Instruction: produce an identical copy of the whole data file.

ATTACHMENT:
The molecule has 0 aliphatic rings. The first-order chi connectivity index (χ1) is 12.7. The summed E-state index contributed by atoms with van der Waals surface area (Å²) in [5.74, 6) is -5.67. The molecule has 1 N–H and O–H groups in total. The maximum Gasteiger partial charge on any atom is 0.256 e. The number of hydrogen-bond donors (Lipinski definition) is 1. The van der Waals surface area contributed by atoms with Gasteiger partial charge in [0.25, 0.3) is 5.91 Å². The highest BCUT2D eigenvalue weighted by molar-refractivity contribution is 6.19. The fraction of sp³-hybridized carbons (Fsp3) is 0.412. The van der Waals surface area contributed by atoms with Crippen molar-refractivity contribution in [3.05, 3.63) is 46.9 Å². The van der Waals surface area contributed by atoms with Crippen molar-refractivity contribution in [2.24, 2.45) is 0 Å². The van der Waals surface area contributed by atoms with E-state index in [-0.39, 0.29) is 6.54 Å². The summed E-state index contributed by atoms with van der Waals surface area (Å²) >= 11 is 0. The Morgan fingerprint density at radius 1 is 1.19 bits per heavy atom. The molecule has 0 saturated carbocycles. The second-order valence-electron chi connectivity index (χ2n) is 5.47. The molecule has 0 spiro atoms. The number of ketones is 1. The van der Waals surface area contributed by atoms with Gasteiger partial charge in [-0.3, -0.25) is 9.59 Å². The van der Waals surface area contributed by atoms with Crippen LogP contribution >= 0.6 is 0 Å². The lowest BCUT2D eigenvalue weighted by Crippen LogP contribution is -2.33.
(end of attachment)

The molecule has 0 aliphatic rings. The first-order chi connectivity index (χ1) is 12.7. The summed E-state index contributed by atoms with van der Waals surface area (Å²) in [5.74, 6) is -5.67. The molecule has 1 N–H and O–H groups in total. The maximum Gasteiger partial charge on any atom is 0.256 e. The number of hydrogen-bond donors (Lipinski definition) is 1. The van der Waals surface area contributed by atoms with Gasteiger partial charge in [0.25, 0.3) is 5.91 Å². The highest BCUT2D eigenvalue weighted by molar-refractivity contribution is 6.19. The fraction of sp³-hybridized carbons (Fsp3) is 0.412. The van der Waals surface area contributed by atoms with Crippen molar-refractivity contribution in [3.05, 3.63) is 46.9 Å². The van der Waals surface area contributed by atoms with Crippen molar-refractivity contribution in [2.24, 2.45) is 0 Å². The van der Waals surface area contributed by atoms with E-state index in [-0.39, 0.29) is 6.54 Å². The summed E-state index contributed by atoms with van der Waals surface area (Å²) >= 11 is 0. The Morgan fingerprint density at radius 1 is 1.19 bits per heavy atom. The molecule has 0 saturated carbocycles. The second-order valence-electron chi connectivity index (χ2n) is 5.47. The molecule has 0 spiro atoms. The number of ketones is 1. The van der Waals surface area contributed by atoms with Gasteiger partial charge in [-0.3, -0.25) is 9.59 Å². The van der Waals surface area contributed by atoms with Crippen LogP contribution >= 0.6 is 0 Å². The lowest BCUT2D eigenvalue weighted by Crippen LogP contribution is -2.33.